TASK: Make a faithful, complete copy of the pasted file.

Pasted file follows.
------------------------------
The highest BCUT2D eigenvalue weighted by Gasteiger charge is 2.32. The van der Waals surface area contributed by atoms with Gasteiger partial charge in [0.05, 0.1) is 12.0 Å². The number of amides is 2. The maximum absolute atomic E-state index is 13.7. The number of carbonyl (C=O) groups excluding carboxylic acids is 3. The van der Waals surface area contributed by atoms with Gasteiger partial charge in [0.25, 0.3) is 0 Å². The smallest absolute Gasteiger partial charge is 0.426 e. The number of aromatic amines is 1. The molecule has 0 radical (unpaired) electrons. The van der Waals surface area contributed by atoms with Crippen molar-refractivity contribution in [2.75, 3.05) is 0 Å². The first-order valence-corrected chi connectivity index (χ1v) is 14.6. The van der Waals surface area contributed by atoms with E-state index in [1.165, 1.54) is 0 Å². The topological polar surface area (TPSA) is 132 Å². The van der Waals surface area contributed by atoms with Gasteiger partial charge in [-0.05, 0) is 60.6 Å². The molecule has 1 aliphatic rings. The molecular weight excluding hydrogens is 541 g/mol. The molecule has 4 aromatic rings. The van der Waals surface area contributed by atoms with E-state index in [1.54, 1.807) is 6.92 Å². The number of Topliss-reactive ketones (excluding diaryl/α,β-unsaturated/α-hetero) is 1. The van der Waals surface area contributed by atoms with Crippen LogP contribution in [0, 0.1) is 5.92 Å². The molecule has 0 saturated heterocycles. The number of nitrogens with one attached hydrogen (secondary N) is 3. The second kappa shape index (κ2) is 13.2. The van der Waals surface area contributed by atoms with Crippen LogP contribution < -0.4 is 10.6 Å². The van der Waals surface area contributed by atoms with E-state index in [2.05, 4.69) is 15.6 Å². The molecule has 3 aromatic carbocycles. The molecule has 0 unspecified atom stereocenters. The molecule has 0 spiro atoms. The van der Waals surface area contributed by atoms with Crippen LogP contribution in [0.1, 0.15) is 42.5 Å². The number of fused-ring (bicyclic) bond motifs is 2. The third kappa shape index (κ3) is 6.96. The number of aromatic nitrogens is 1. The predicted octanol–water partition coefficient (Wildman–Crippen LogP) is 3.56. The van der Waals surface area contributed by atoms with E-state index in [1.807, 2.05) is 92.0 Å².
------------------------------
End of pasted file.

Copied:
The highest BCUT2D eigenvalue weighted by Gasteiger charge is 2.32. The van der Waals surface area contributed by atoms with Gasteiger partial charge in [0.05, 0.1) is 12.0 Å². The number of amides is 2. The maximum absolute atomic E-state index is 13.7. The number of carbonyl (C=O) groups excluding carboxylic acids is 3. The van der Waals surface area contributed by atoms with Gasteiger partial charge in [0.25, 0.3) is 0 Å². The smallest absolute Gasteiger partial charge is 0.426 e. The number of aromatic amines is 1. The molecule has 0 radical (unpaired) electrons. The van der Waals surface area contributed by atoms with Crippen molar-refractivity contribution in [2.75, 3.05) is 0 Å². The first-order valence-corrected chi connectivity index (χ1v) is 14.6. The van der Waals surface area contributed by atoms with E-state index in [1.165, 1.54) is 0 Å². The topological polar surface area (TPSA) is 132 Å². The van der Waals surface area contributed by atoms with Gasteiger partial charge in [-0.05, 0) is 60.6 Å². The molecule has 1 aliphatic rings. The molecular weight excluding hydrogens is 541 g/mol. The molecule has 4 aromatic rings. The van der Waals surface area contributed by atoms with E-state index in [1.54, 1.807) is 6.92 Å². The number of Topliss-reactive ketones (excluding diaryl/α,β-unsaturated/α-hetero) is 1. The van der Waals surface area contributed by atoms with Crippen LogP contribution in [0, 0.1) is 5.92 Å². The molecule has 0 saturated heterocycles. The number of nitrogens with one attached hydrogen (secondary N) is 3. The second kappa shape index (κ2) is 13.2. The van der Waals surface area contributed by atoms with Crippen LogP contribution < -0.4 is 10.6 Å². The van der Waals surface area contributed by atoms with E-state index in [2.05, 4.69) is 15.6 Å². The molecule has 3 aromatic carbocycles. The molecule has 0 unspecified atom stereocenters. The molecule has 0 spiro atoms. The van der Waals surface area contributed by atoms with Crippen LogP contribution in [0.1, 0.15) is 42.5 Å². The number of fused-ring (bicyclic) bond motifs is 2. The third kappa shape index (κ3) is 6.96. The number of aromatic nitrogens is 1. The predicted octanol–water partition coefficient (Wildman–Crippen LogP) is 3.56. The van der Waals surface area contributed by atoms with E-state index in [1.807, 2.05) is 92.0 Å².